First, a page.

It is meant to be hard… And Fun!

Northern Century (N100) might be the toughest race you’ll ever love. Hosted by the Anacortes Yacht Club on August 14-16, 2020, the N100 course starts in Fidalgo Bay on Friday evening and heads north to Point Roberts, then south any way you choose to Hein Bank, with a return to Anacortes and a finish off Washington Park.

It’s possibly the hardest race of the year, but the beauty of sailing around and through the San Juan Islands is truly staggering. The Perseid meteor shower, the Milky Way, the crescent moon, the sunrises and sunsets—all incredible. Whether you saw the whales or just heard them at night, it was unreal. We all could have lived without the flies that invaded us near Point Roberts, though. Overall, nature plays a big role in what makes the Northern Century race.

Tides also define this event. There are huge tide rivers that flow through the islands. During the daylight hours, it’s hard to navigate the currents. In the dark, tide lines are a zen experience; and small mistakes and decisions have big consequences because it takes awhile to realize that the red running light you were watching is now white. Now what? You’re half asleep and need a plan to fix it. As shared by Kim St, who came up from California to race on the San Juan 24 Miss Mayhem, “…after all, there’s nothing like spending 24 hours on a 24 foot boat in every imaginable condition—beautiful breeze and no current, no breeze and lots of current, lots of breeze and lots of ebb chop with the kite up—you name it, we had it all. Some of it in spades … we laughed, we cursed, we cursed other people…” Forty-three boats competed in this year’s edition of the Northern Century. It was certainly an uptick from recent years, likely due to a limited amount of racing events this year. We’ll take it, and what a fleet! TP52s, classic schooners, multihulls, a live aboard, several would-be Pac Cup entries, more than one San Juan 24, and everything in between. Spending two nights on a Melges 24, sleeping squished on the cold plastic bunks of Millennial Falcon sounds rather extreme until you remember that the boat did that all the way to Ketchikan last year in the R2AK. Contrast that with a queen size bed and a down comforter and fan on the Beneteau 48, Odin, and that is what makes the race interesting. On the Catalina 42, Eleven, they even anchored to enjoy a meal together. It was tactical camping at it’s best, or its worst—it’s all how you embrace the challenge. There were three starts, beginning with the Double Handed 100 class. With about 5 knots of breeze and a slack tide, it was a great start with most boats electing to turn and burn downwind around the outside of Guemes Island. The Fully Crewed 100 boats started next, and enjoyed the initial run to the corner of Guemes chasing the double handed racers. The Northern 50 fleet started last.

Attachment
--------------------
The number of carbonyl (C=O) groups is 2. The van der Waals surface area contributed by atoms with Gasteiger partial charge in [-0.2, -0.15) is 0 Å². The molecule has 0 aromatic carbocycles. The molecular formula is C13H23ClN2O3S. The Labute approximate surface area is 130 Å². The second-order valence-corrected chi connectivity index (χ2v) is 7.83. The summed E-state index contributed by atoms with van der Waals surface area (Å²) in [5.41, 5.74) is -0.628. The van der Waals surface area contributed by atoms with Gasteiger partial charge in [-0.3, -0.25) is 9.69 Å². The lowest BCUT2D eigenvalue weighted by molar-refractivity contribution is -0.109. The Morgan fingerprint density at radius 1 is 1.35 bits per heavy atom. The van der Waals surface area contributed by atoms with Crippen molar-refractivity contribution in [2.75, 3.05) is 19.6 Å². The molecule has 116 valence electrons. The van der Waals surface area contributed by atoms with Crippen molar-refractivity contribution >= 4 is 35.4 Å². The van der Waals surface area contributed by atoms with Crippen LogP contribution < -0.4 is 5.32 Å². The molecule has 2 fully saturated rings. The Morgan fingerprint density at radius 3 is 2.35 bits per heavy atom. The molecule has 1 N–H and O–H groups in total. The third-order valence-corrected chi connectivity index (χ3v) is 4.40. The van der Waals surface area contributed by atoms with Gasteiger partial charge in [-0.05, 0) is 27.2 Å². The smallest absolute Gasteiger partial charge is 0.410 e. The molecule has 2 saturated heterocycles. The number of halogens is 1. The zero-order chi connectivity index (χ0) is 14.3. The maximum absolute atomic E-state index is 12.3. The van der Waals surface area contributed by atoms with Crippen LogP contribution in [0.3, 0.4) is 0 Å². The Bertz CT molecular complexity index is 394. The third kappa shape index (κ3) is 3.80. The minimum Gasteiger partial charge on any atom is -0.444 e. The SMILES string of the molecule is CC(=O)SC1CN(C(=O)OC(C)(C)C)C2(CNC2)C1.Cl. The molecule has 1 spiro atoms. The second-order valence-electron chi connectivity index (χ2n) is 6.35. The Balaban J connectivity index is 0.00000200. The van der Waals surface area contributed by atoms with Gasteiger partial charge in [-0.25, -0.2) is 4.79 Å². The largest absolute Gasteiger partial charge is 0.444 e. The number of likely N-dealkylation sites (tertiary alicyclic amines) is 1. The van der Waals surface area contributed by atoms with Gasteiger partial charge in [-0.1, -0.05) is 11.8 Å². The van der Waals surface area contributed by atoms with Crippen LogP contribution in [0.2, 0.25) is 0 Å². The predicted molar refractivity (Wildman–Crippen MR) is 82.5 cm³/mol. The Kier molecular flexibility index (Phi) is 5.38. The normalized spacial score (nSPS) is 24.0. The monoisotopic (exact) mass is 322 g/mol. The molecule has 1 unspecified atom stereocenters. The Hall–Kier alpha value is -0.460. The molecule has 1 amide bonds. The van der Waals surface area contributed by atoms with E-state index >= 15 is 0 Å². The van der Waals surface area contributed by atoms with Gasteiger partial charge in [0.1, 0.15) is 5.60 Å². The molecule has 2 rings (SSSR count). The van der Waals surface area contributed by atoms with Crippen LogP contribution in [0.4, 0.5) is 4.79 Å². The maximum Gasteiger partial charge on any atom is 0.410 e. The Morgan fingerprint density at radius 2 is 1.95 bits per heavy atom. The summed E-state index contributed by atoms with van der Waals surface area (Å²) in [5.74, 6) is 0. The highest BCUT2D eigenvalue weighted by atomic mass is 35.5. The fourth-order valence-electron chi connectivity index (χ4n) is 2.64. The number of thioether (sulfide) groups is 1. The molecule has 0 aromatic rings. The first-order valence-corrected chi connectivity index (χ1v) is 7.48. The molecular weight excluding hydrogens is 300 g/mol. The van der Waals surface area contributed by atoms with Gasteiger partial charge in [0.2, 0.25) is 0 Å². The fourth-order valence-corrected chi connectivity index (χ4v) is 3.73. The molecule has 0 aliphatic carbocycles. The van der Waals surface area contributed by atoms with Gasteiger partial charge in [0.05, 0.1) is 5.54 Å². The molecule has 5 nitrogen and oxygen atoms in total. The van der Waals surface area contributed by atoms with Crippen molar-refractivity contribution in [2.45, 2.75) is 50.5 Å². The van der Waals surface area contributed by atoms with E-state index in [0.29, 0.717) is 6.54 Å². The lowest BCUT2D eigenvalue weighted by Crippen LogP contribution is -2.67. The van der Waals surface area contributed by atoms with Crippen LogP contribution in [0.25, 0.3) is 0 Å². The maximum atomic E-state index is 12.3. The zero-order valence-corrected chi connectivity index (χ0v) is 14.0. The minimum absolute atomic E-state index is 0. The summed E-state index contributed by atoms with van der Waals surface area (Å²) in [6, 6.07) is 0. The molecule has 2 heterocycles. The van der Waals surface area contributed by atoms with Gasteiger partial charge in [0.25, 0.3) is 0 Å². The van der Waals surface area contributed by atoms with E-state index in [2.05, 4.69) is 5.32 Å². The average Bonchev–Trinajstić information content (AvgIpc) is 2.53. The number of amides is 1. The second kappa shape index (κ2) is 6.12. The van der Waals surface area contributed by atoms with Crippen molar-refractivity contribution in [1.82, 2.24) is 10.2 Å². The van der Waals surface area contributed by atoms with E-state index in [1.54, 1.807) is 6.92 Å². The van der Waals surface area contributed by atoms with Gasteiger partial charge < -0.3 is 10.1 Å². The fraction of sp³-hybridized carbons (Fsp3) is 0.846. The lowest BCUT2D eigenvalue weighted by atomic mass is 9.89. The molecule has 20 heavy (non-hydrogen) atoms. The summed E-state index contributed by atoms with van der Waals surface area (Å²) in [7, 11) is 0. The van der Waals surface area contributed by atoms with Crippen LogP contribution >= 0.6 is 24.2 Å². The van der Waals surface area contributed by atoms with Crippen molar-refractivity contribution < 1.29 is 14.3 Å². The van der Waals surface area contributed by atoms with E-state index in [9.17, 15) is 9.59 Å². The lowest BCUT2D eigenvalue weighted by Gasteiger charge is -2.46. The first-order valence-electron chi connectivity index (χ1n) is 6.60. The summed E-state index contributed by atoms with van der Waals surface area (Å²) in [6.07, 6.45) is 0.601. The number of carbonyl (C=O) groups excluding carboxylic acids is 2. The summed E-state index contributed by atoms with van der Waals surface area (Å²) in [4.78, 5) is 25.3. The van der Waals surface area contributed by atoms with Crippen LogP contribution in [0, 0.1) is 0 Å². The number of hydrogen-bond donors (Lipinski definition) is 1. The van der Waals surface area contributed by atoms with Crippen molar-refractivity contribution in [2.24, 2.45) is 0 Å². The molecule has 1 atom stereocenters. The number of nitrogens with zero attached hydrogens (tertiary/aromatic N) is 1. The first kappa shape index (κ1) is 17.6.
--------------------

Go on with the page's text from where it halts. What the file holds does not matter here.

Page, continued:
After the first corner, the breeze started to recede and it really paid to chase it before you got left in the dust with your drifter. Some clever tacticians caught an amazing shore breeze and rocketed up the Guemes beach. The goal for most was to favor Lummi Island, for bonus wind and tide relief.

A colorful downwind start out of Anacortes on Friday evening. Photo by Jeff Rodenburger.
A colorful downwind start out of Anacortes on Friday evening. Photo by Jeff Rodenburger.


J/111 Valkyrie enjoying the breeze while it lasted. Photo by Ken Machtley.
J/111 Valkyrie enjoying the breeze while it lasted. Photo by Ken Machtley.

Friday night was kind to most of us, including for our crew aboard the J/109 Lodos. It was a relatively painless trip to Point Roberts, right up until the last two miles before the mark. Some boats were able to just round it and ramble on, but others made many attempts.

Everything after the first turn was a gamble of wind, tide, and minimizing extra distance. Some will tell stories of the tide rip at Patos Island, others will groan as they remember Turn Point or Hein Bank, or even Cattle Pass. Day two of the race was, and always is, supremely tactical. You literally can take any path you choose from Point Roberts to Hein Bank. On Lodos, we went through the middle of the San Juans, as did the majority of the fleet this year. We enjoyed some great zooms and even kept a hand on the vang for a while. It was not epically fast, but all indicators pointed toward a Saturday night finish. With 7 miles left to go and 14 hours to make it happen, surely we were solid. As the sun set around Davidson Rocks, we were just drifting, but the stars were amazing and there was nothing to rush home for. As we nearly drifted right into Millennial Falcon, we talked about the merits of sticking with it. “Hope is sometimes all you’ve got left!” Well, they said something like that, and it was brilliant. Just what we needed.

Beautiful sunsets are a Northern Century tradition. Photo by Jason Vannice.
Beautiful sunsets are a Northern Century tradition. Photo by Jason Vannice.